Furniture | Furniture Stores
New York State
Find great buys on beautiful furniture in the Hudson Valley. See comprehensive list of
Furniture Stores in Albany, Columbia, Dutchess, Greene, Orange, Putnam, Rensselaer, Rockland, Ulster, and Westchester County, offering places to buy the best furniture for the home.
Find furniture stores and department stores that sell furniture, when you go
Find the best furniture at affordable prices when you go shopping for the home at
Furniture stores in Albany, NY
Furniture stores in Latham, NY
Furniture stores in Central Valley, NY
Furniture stores in Goshen, NY
Furniture stores in Middletown, NY
Furniture stores in Newburgh, NY
Furniture stores in Poughkeepsie, NY
Furniture stores in Kingston, NY
Furniture stores in Saugerties, NY
Furniture stores in Suffern, NY
Furniture stores in West Nyack, NY
Furniture stores in Bedford Hills, NY
Furniture stores in Hartsdale, NY
Furniture stores in White Plains, NY
Furniture stores in Yonkers, NY
Shop the lower-Hudson Valley where you'll find fabulous furniture stores and high end department stores offering furniture in Westchester and Rockland counties. Shop White Plains in Westchester for high-end furniture options.
Also find a wide selection of furniture in department stores throughout the Hudson Valley. Visit
Westchester Department Stores where you can find furniture for all the rooms in your home. See beautiful furniture at Bloomingdales, Nordstrom, Lord & Taylor, Macy's, Sears, J.C. Penny, Kohl's, Kmart, Marshalls, T. J. Maxx, and Target.
Visit the Palisades Center Mall in Rockland County where you can easily spend a day or week shopping the stores, eating in the restaurants, or enjoying activities such as ice-skating and IMAX movies in Palisades Center in West Nyack, New York. Palisades Center is located in the lower-Hudson Valley on the west side of the Hudson River.
Visit Orange, Putnam County, Dutchess County, and Ulster County in the mid-Hudson Valley, Greene and Columbia County, in the upper-Hudson Valley, Rensselaer and Albany in the upper-Hudson Valley and Capital Region of New York.
Find great buys on furniture. Furniture stores and department stores often run fabulous sales and discounts on furniture. It is not unusual to find terrific bargains on furniture during holiday sales. Also, find fabulous furniture clearance sales in White Plains, NY and Hartsdale, NY. You can sometimes find clearance sales on already discounted items. Look for furniture discounts during holiday sales and special home sales. Look for clearance sales and special sales in furniture stores and department stores in the Hudson Valley of New York.
Visit stores offering stunning pieces of furniture created in different styles and designs. Visit Country Willow in Bedford, Ethan Allen and Safavieh Home Furnishings in Hartsdale, and Stickley, Audi & Company in White Plains.
Identify brands of furniture that you like and are comfortable having in your home. Become familiar with the different brands of respected furniture manufacturers and then select a style or brand that you think will look great in your home.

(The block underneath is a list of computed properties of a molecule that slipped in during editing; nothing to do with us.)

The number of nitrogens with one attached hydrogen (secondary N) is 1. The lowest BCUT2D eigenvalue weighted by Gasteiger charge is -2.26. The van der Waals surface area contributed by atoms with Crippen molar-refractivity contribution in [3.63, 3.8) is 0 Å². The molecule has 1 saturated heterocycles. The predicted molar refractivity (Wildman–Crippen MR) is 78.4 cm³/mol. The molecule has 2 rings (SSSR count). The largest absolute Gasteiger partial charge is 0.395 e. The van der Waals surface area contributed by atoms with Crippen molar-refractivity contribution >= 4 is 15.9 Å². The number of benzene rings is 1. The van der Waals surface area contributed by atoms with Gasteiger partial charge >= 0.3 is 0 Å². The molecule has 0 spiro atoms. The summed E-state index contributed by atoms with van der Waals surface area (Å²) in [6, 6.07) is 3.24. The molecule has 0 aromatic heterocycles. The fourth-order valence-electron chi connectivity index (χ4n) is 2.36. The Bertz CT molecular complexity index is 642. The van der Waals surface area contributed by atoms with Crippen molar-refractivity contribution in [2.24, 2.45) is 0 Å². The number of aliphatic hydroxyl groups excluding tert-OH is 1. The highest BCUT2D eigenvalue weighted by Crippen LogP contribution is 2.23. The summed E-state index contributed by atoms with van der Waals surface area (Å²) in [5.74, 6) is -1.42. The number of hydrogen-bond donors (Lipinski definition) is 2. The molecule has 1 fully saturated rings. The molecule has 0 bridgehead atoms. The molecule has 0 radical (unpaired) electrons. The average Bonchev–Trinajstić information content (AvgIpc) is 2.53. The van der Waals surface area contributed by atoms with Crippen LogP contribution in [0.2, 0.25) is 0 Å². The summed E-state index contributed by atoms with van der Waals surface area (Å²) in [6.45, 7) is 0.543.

Perhaps you have a favorite "style" of furniture, or several styles that you enjoy mixing to create a new and exciting look. Review 'Popular Furniture Styles' and then look for reproduction furniture made in the image of these styles and periods.
A Bit about Furniture Styles
Jacobean (1603 - 1649)
This style, popular between 1603 and 1649, is the earliest work from the Americas. It is also referred to as Pilgrim furniture. It is characterized by heavy turnings used as legs and spindles. At times, turned legs are split in half and applied to panels for decoration. Oak or pine is common and the ornamentation is sometimes painted.
A style of furniture developed in North America in the 17th century by the early American settlers with influences from around the world, especially Europe.
Early American (1608 - 1720)
This style flourished between 1608 and 1720 in Virginia and New England. It included unpretentious wood furniture of simple construction with little design detail and crude copies of Jacobean, Carolean, and William and Mary. Most pieces echoed European styles.
William and Mary (late 1600's)
An American style of furniture, popular in the American colonies during the late 1600’s. Walnut and maple became the material of choice and veneering was introduced for highly figured, naturally decorative wood. Hinged lids were placed on desk boxes on stands, and on chests of drawers, producing the secretary we are familiar with today.
Queen Anne (early 1700's)
An American style created in the early 18th century. The most relevant feature is the cabriole leg. The cabriole leg is a bowed, offset leg that grows from the floor around the entire piece. Walnut is the favored wood, but maple and cherry are also used. Mahogany began to achieve popularity during this time.
Colonial (16th - 19th centuries)